00Executive Summary

Since the recession, UK cities have suffered the impacts of the global downturn, with development drying up and struggling to return in many places, as well as dramatically reduced budgets to fund local services and invest in growth. The shrinking local government funding settlement, combined with a gradual devolution of powers and responsibilities to local areas, raises questions about the role of local government and its ability to shape and support economic growth.

The combined impact of the recession and local government funding cuts has made publicly owned land and property assets an increasingly important tool for local authorities to support economic growth, as well as to generate revenue funding.

While national asset management strategies and policies have been targeted at reducing the size of the nationally held public estate to reduce outgoings and release surplus land, the priorities for local authorities are different.

The distinction between local authority revenue and capital budgets has driven the move to maximising the contribution of assets as sources of long-term revenue funding, rather than generating one-off capital sales. Shrinking budgets – for public service delivery, day to day spending and to fund investment – have created financial pressures for local authorities to reduce expenditure as well as finding new ways of funding public services and day to day spending. Rental incomes from publicly owned offices, as well as from residential investments, for example, can provide a source of revenue funding to support public service delivery and local authority funding in the longer term. Land and property assets are also being used to support economic development locally, in order to meet strategic goals in different city economies. This report draws on research and in-depth interviews to explore how places are maximising the value of local public assets. It finds three broad approaches that places are taking to put assets to more productive uses in order to support economic growth as well as provide financial returns:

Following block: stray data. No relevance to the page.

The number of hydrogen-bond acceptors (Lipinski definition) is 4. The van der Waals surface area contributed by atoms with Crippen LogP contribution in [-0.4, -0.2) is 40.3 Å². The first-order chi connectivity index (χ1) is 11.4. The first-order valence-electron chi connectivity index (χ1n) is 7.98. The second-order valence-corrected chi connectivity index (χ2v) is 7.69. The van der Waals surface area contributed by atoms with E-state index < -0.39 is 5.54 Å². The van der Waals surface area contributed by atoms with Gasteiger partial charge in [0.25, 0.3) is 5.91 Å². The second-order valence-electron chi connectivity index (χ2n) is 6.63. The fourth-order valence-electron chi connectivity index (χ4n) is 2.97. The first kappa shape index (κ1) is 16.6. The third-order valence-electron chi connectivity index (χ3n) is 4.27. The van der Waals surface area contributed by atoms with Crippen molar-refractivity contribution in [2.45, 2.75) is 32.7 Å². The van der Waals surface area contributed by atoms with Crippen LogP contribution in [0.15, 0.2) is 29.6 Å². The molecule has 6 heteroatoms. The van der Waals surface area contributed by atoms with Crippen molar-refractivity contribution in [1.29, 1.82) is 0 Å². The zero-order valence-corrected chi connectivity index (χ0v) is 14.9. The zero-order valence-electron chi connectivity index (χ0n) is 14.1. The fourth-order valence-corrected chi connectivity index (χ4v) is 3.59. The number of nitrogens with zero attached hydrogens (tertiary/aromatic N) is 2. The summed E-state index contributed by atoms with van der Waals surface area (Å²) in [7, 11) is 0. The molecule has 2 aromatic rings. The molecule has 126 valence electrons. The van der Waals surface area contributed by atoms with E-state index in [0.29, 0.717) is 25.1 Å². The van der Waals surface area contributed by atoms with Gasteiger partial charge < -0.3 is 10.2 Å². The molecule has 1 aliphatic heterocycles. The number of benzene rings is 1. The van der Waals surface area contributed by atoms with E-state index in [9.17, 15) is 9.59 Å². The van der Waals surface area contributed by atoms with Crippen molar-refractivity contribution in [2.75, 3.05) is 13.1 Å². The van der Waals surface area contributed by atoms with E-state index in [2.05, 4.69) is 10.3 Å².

• Leading development – Swansea , Sunderland
  • Shaping development – Birmingham, Camden, Bath, and Bournemouth
  • Unlocking development – Cambridgeshire, Bristol

In cities with relatively weak economies and property markets, public assets are being put to work to underpin regeneration efforts, with local partners actively leading development to stimulate growth and economic activity in core urban areas. In other cases, partners are using public sector assets as a means of guiding and shaping the type of development that takes place, in order to meet local priorities for housing, or employment space, for example. Meanwhile, other places are unlocking difficult sites through more coordinated and strategic city and city-region wide approaches to managing and investing in assets, rather than on a site by site basis.

The evidence from interviews with partners in cities suggests that there are four important elements that support local authorities to put public assets to more productive use. Localities should focus on developing: